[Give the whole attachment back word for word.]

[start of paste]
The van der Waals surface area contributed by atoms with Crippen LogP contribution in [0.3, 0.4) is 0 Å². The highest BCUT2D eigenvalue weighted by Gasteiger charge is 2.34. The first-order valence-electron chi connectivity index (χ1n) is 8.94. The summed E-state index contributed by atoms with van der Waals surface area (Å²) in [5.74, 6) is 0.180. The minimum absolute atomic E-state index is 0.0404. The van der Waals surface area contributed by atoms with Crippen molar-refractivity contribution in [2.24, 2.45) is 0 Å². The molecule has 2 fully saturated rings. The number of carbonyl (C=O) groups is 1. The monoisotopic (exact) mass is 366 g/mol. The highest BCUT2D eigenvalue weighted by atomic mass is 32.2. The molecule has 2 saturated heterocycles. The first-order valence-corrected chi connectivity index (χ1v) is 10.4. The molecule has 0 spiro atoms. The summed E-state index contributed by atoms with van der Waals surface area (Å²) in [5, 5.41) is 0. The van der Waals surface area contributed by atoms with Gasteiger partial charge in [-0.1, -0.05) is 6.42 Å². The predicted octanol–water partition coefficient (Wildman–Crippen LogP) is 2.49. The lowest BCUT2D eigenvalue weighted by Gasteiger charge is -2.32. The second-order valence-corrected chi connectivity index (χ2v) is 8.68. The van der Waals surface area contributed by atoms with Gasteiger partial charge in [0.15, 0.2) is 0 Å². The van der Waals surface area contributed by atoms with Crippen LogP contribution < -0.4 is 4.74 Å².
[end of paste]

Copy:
The van der Waals surface area contributed by atoms with Crippen LogP contribution in [0.3, 0.4) is 0 Å². The highest BCUT2D eigenvalue weighted by Gasteiger charge is 2.34. The first-order valence-electron chi connectivity index (χ1n) is 8.94. The summed E-state index contributed by atoms with van der Waals surface area (Å²) in [5.74, 6) is 0.180. The minimum absolute atomic E-state index is 0.0404. The van der Waals surface area contributed by atoms with Crippen molar-refractivity contribution in [2.24, 2.45) is 0 Å². The molecule has 2 fully saturated rings. The number of carbonyl (C=O) groups is 1. The monoisotopic (exact) mass is 366 g/mol. The highest BCUT2D eigenvalue weighted by atomic mass is 32.2. The molecule has 2 saturated heterocycles. The first-order valence-corrected chi connectivity index (χ1v) is 10.4. The molecule has 0 spiro atoms. The summed E-state index contributed by atoms with van der Waals surface area (Å²) in [5, 5.41) is 0. The van der Waals surface area contributed by atoms with Gasteiger partial charge in [-0.1, -0.05) is 6.42 Å². The predicted octanol–water partition coefficient (Wildman–Crippen LogP) is 2.49. The lowest BCUT2D eigenvalue weighted by Gasteiger charge is -2.32. The second-order valence-corrected chi connectivity index (χ2v) is 8.68. The van der Waals surface area contributed by atoms with Gasteiger partial charge in [0.15, 0.2) is 0 Å². The van der Waals surface area contributed by atoms with Crippen LogP contribution < -0.4 is 4.74 Å².